When crowds of young women out celebrating New Year’s Eve in Bangalore, India, reported being groped, harassed, and subject to other forms of sexual and gender-based violence, the home minister of the state of Karnataka, G. Parameshwara, said in a televised interview on Monday that the women themselves were to blame for dressing “like Westerners… So some disturbance, some girls are harassed, these kind of things do happen.”
Video footage of some of the women assaulted on Dec. 31 show them crying out for help, fighting off attackers, and being assaulted by men.
Another government official in the region, Abu Azmi, an assemblyman from the state of Maharashtra, also pointed a finger at the women who had been assaulted as the guilty party in the incident. Azmi said in a televised statement that, in an attempt to look “fashionable and modern,” women are in fact appearing in public looking all but “nude” — again, making the ridiculous accusation that the women essentially brought the sexual harassment and groping upon themselves.
Experts on sexual and gender-based violence emphasize that victims are never to blame for such assaults and that how a person is dressed can never be seen as permission to violate that person.
“A common rape myth in the United States is that women invite or deserve rape if they dress in a certain way — clearly, this myth is also present in India,” Zoe Peterson, PhD, an associate professor of psychological sciences and the director of the Sexual Assault Research and Education Program at the University of Missouri-St. Louis, tells Yahoo Style. “There is no behavior on the part of a victim that justifies sexual assault. Further, it is ridiculous to suggest that women are sexually assaulted because they dressed in revealing or skimpy clothing.”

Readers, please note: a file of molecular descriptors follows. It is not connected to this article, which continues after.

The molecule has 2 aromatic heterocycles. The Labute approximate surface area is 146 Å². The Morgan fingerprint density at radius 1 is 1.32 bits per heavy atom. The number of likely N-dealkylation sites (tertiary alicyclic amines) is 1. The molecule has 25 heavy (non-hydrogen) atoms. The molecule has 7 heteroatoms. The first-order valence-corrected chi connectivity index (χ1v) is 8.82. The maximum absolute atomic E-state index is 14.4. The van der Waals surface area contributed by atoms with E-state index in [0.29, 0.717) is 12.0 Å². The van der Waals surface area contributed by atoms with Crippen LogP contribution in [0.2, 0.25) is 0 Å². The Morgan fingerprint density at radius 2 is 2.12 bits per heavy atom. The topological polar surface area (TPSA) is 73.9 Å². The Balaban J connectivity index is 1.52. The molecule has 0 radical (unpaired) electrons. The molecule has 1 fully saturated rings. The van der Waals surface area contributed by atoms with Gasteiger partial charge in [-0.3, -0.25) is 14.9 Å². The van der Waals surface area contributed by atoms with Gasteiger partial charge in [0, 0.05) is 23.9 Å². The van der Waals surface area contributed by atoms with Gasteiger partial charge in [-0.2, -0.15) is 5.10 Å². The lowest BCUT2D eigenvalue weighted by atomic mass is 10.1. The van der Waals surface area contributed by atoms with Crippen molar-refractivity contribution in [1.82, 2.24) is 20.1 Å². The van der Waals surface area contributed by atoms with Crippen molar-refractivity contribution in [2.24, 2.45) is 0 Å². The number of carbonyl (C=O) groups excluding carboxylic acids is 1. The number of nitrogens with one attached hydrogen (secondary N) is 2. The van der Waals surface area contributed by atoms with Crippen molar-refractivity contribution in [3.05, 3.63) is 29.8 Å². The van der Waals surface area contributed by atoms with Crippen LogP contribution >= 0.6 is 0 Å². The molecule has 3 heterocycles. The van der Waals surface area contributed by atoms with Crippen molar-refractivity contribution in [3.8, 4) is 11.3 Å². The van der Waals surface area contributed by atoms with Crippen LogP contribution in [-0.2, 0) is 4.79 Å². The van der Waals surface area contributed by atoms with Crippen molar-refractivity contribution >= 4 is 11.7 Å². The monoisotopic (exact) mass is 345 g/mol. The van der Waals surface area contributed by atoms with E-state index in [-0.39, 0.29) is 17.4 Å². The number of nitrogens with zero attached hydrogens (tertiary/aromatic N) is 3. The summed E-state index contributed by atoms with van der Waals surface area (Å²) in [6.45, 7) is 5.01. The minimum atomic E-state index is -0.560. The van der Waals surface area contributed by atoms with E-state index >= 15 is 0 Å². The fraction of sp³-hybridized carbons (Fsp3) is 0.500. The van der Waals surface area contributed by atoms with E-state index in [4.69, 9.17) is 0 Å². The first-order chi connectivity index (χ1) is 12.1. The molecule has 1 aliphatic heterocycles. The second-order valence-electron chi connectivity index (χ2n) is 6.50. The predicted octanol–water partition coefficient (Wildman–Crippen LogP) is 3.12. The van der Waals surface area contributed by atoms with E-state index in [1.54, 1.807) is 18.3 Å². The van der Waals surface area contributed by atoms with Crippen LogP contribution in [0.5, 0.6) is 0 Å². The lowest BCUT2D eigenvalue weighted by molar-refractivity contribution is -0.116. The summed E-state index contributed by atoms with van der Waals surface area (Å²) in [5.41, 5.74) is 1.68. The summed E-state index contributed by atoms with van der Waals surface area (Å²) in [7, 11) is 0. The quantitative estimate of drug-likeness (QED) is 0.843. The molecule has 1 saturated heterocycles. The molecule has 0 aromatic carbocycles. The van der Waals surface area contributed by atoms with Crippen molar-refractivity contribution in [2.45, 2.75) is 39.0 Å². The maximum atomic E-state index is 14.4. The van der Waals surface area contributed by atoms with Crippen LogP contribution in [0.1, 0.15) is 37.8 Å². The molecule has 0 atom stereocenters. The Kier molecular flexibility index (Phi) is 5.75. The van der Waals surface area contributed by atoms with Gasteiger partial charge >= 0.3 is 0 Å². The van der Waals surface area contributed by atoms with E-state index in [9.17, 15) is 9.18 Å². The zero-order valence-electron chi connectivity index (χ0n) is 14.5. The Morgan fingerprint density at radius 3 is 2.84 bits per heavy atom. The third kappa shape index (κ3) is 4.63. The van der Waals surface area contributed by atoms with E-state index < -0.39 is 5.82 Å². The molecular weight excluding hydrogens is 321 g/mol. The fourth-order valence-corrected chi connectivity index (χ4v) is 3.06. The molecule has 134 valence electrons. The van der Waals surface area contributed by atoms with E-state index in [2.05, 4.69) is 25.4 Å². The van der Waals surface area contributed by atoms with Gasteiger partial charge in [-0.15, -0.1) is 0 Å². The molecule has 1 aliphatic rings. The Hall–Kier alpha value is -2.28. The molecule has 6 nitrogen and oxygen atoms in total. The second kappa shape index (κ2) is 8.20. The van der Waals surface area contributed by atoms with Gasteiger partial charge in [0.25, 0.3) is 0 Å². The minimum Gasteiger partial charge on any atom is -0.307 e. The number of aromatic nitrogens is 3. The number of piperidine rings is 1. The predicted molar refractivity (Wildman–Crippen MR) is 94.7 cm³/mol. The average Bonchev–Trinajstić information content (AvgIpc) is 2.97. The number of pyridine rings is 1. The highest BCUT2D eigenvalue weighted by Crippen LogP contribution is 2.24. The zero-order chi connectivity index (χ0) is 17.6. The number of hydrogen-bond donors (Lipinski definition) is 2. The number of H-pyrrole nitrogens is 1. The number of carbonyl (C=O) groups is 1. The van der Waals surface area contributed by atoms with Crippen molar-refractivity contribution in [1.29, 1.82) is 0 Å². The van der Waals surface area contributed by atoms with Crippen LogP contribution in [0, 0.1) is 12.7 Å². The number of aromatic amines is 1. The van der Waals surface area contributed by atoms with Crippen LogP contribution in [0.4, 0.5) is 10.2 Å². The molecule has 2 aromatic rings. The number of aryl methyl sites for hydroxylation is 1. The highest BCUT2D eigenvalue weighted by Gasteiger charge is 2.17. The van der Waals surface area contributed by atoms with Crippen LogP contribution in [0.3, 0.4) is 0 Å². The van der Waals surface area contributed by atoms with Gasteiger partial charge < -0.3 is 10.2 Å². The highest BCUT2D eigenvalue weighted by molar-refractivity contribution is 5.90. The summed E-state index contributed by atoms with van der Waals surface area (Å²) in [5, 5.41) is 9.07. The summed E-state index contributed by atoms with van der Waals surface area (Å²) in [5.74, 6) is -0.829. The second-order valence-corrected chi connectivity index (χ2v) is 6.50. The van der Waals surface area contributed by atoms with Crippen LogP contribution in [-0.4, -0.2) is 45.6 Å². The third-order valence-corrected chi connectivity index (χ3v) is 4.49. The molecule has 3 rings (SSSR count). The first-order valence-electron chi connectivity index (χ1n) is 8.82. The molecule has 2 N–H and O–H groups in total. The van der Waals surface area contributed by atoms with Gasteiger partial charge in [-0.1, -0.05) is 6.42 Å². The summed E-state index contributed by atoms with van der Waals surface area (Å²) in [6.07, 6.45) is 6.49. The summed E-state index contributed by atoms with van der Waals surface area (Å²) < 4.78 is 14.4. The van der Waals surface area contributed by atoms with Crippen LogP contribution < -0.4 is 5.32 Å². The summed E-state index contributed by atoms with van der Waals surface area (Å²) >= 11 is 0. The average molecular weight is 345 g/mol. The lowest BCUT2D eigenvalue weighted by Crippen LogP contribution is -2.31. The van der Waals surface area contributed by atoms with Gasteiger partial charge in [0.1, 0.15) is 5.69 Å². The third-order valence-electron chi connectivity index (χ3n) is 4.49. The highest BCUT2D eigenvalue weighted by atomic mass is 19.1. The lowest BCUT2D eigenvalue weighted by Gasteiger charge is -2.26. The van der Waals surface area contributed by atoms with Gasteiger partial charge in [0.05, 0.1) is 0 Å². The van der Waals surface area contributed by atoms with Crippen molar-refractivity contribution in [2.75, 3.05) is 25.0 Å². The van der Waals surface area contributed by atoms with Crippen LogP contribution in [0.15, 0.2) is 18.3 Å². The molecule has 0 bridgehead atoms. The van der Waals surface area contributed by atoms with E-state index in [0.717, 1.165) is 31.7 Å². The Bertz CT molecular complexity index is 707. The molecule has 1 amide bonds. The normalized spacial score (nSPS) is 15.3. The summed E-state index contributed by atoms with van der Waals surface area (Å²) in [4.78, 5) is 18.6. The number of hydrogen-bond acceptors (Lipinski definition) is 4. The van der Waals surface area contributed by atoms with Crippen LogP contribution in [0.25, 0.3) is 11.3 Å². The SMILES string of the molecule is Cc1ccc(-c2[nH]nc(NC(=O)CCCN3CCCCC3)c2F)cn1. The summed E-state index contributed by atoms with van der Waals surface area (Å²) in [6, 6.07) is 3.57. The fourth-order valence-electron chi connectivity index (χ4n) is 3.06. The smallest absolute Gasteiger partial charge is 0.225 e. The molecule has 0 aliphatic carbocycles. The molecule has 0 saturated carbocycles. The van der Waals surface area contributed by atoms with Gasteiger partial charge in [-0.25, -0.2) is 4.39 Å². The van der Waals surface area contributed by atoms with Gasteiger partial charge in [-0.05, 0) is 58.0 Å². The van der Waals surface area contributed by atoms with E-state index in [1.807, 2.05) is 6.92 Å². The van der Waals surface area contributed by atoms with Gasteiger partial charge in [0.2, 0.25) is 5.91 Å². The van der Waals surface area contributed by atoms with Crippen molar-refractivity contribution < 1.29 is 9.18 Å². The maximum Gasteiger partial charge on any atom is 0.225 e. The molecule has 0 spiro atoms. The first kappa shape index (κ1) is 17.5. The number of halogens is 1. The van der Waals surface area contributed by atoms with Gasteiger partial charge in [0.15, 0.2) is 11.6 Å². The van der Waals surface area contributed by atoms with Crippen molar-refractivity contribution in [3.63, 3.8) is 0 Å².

Peterson continues, “Obviously some women are assaulted and harassed — in the U.S. and in India — even when they are dressed very conservatively. And most men do not rape women even when the women are dressed provocatively. It also is likely that the women who were involved in the incident over New Year’s had worn those very same ‘Western’ clothes at other times and were not sexually assaulted. Thus, the only logical conclusion is that the women were assaulted not because of their clothing but because on New Year’s they were unlucky enough to be in the presence of sexual perpetrators.”
Sejal Singh, a policy organizer with the student-led, gender-based violence activist and advocacy group Know Your IX, agrees. “The only people responsible for sexual assault and groping are the perpetrators themselves,” Singh tells Yahoo Style. “Sexual assault is absolutely never OK, excusable, or ‘deserved.’ It doesn’t matter what a victim wears or who they are; they deserve to have their bodily autonomy respected.”
She adds: “It’s appalling to see powerful men all over the globe — from Bangalore to London to New York — trying to divert blame from the people who commit sexual assault to the victims themselves. Instead of blaming women for how they’re dressed, politicians should be working to make sure women can participate in public life free from assault. Blaming victims or Western dress is just another way to sweep widespread sexual assault under the rug.”